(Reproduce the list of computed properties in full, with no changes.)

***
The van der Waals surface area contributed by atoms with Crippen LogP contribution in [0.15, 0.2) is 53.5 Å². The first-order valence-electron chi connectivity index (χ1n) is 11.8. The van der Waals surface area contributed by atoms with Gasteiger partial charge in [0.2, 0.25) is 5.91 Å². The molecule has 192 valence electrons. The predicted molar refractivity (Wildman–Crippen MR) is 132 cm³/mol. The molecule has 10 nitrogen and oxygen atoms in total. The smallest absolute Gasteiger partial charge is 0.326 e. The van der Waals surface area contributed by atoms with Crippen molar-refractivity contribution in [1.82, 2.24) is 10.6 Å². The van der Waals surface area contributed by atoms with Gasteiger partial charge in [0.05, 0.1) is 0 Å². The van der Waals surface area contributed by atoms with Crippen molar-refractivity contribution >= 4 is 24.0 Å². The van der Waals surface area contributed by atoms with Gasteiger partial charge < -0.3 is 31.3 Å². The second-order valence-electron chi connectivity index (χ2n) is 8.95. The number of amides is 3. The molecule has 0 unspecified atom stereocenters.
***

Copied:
The van der Waals surface area contributed by atoms with Crippen LogP contribution in [0.15, 0.2) is 53.5 Å². The first-order valence-electron chi connectivity index (χ1n) is 11.8. The van der Waals surface area contributed by atoms with Gasteiger partial charge in [0.2, 0.25) is 5.91 Å². The molecule has 192 valence electrons. The predicted molar refractivity (Wildman–Crippen MR) is 132 cm³/mol. The molecule has 10 nitrogen and oxygen atoms in total. The smallest absolute Gasteiger partial charge is 0.326 e. The van der Waals surface area contributed by atoms with Crippen molar-refractivity contribution in [1.82, 2.24) is 10.6 Å². The van der Waals surface area contributed by atoms with Gasteiger partial charge in [0.05, 0.1) is 0 Å². The van der Waals surface area contributed by atoms with Crippen molar-refractivity contribution >= 4 is 24.0 Å². The van der Waals surface area contributed by atoms with Gasteiger partial charge < -0.3 is 31.3 Å². The second-order valence-electron chi connectivity index (χ2n) is 8.95. The number of amides is 3. The molecule has 0 unspecified atom stereocenters.